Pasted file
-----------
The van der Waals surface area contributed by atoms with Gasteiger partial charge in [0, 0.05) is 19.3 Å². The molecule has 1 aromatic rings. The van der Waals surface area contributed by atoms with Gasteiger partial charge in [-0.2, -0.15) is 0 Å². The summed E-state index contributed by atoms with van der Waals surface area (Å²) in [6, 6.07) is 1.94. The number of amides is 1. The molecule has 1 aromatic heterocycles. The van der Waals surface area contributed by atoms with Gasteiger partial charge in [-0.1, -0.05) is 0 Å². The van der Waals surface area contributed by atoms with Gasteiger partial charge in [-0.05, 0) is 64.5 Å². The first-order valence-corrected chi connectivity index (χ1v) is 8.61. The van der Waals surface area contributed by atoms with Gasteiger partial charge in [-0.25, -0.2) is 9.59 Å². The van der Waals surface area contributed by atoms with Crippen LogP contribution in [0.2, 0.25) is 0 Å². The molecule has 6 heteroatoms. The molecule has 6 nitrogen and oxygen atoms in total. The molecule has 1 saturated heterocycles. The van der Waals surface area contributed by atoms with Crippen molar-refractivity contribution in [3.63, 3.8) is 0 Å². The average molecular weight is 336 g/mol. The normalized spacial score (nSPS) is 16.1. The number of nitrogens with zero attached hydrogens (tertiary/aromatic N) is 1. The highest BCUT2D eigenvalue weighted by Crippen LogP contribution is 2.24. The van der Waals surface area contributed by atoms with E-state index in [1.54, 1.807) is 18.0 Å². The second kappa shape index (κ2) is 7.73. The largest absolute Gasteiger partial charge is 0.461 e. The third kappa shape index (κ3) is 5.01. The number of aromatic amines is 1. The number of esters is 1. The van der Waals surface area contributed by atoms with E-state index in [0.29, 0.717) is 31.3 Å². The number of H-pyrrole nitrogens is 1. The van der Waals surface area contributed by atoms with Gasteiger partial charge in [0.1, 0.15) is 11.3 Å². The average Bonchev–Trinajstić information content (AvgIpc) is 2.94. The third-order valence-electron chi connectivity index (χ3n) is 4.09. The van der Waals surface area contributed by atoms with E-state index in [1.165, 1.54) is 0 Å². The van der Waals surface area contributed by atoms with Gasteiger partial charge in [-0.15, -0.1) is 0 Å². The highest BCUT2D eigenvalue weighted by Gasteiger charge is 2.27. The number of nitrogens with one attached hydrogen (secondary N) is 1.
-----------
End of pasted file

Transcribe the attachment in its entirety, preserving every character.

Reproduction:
The van der Waals surface area contributed by atoms with Gasteiger partial charge in [0, 0.05) is 19.3 Å². The molecule has 1 aromatic rings. The van der Waals surface area contributed by atoms with Gasteiger partial charge in [-0.2, -0.15) is 0 Å². The summed E-state index contributed by atoms with van der Waals surface area (Å²) in [6, 6.07) is 1.94. The number of amides is 1. The molecule has 1 aromatic heterocycles. The van der Waals surface area contributed by atoms with Gasteiger partial charge in [-0.1, -0.05) is 0 Å². The van der Waals surface area contributed by atoms with Gasteiger partial charge in [-0.05, 0) is 64.5 Å². The first-order valence-corrected chi connectivity index (χ1v) is 8.61. The van der Waals surface area contributed by atoms with Gasteiger partial charge in [-0.25, -0.2) is 9.59 Å². The van der Waals surface area contributed by atoms with Crippen LogP contribution in [0.2, 0.25) is 0 Å². The molecule has 6 heteroatoms. The molecule has 6 nitrogen and oxygen atoms in total. The molecule has 1 saturated heterocycles. The van der Waals surface area contributed by atoms with Crippen molar-refractivity contribution in [3.63, 3.8) is 0 Å². The average molecular weight is 336 g/mol. The normalized spacial score (nSPS) is 16.1. The number of nitrogens with zero attached hydrogens (tertiary/aromatic N) is 1. The highest BCUT2D eigenvalue weighted by Crippen LogP contribution is 2.24. The van der Waals surface area contributed by atoms with E-state index in [1.54, 1.807) is 18.0 Å². The second kappa shape index (κ2) is 7.73. The largest absolute Gasteiger partial charge is 0.461 e. The third kappa shape index (κ3) is 5.01. The number of aromatic amines is 1. The number of esters is 1. The van der Waals surface area contributed by atoms with E-state index in [0.29, 0.717) is 31.3 Å². The number of H-pyrrole nitrogens is 1. The van der Waals surface area contributed by atoms with Gasteiger partial charge in [0.1, 0.15) is 11.3 Å². The average Bonchev–Trinajstić information content (AvgIpc) is 2.94. The third-order valence-electron chi connectivity index (χ3n) is 4.09. The van der Waals surface area contributed by atoms with E-state index in [1.165, 1.54) is 0 Å². The van der Waals surface area contributed by atoms with Gasteiger partial charge in [-0.15, -0.1) is 0 Å². The highest BCUT2D eigenvalue weighted by Gasteiger charge is 2.27. The number of nitrogens with one attached hydrogen (secondary N) is 1.